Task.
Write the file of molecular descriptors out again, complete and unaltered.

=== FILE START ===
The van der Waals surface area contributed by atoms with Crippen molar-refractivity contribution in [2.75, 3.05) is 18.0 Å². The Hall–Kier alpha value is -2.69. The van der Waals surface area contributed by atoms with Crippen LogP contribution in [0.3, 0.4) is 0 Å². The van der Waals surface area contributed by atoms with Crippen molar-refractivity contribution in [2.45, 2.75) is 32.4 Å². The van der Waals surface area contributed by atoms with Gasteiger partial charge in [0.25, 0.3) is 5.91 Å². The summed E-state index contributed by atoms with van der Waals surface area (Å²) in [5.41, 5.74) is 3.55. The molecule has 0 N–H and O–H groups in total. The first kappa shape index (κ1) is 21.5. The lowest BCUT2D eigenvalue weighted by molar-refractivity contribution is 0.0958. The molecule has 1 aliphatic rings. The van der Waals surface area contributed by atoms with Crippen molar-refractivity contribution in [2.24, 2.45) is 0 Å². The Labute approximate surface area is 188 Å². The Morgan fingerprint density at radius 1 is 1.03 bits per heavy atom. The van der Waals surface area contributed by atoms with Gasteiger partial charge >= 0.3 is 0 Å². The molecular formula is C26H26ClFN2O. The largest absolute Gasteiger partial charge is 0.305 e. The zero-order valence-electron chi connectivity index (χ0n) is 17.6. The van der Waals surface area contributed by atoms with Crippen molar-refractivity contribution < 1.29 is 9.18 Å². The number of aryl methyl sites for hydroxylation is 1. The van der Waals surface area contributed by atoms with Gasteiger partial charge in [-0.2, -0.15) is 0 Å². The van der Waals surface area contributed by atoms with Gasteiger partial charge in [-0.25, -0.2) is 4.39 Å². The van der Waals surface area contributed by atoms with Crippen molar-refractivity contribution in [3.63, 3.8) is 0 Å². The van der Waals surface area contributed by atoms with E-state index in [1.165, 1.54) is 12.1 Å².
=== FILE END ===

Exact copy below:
The van der Waals surface area contributed by atoms with Crippen molar-refractivity contribution in [2.75, 3.05) is 18.0 Å². The Hall–Kier alpha value is -2.69. The van der Waals surface area contributed by atoms with Crippen LogP contribution in [0.3, 0.4) is 0 Å². The van der Waals surface area contributed by atoms with Crippen molar-refractivity contribution in [2.45, 2.75) is 32.4 Å². The van der Waals surface area contributed by atoms with Gasteiger partial charge in [0.25, 0.3) is 5.91 Å². The summed E-state index contributed by atoms with van der Waals surface area (Å²) in [5.41, 5.74) is 3.55. The molecule has 0 N–H and O–H groups in total. The first kappa shape index (κ1) is 21.5. The lowest BCUT2D eigenvalue weighted by molar-refractivity contribution is 0.0958. The molecule has 1 aliphatic rings. The van der Waals surface area contributed by atoms with Crippen molar-refractivity contribution in [2.24, 2.45) is 0 Å². The Labute approximate surface area is 188 Å². The Morgan fingerprint density at radius 1 is 1.03 bits per heavy atom. The van der Waals surface area contributed by atoms with Gasteiger partial charge >= 0.3 is 0 Å². The molecular formula is C26H26ClFN2O. The largest absolute Gasteiger partial charge is 0.305 e. The zero-order valence-electron chi connectivity index (χ0n) is 17.6. The van der Waals surface area contributed by atoms with Crippen molar-refractivity contribution < 1.29 is 9.18 Å². The number of aryl methyl sites for hydroxylation is 1. The van der Waals surface area contributed by atoms with Gasteiger partial charge in [-0.2, -0.15) is 0 Å². The van der Waals surface area contributed by atoms with Gasteiger partial charge in [-0.25, -0.2) is 4.39 Å². The van der Waals surface area contributed by atoms with Crippen molar-refractivity contribution in [3.63, 3.8) is 0 Å². The van der Waals surface area contributed by atoms with E-state index in [1.165, 1.54) is 12.1 Å².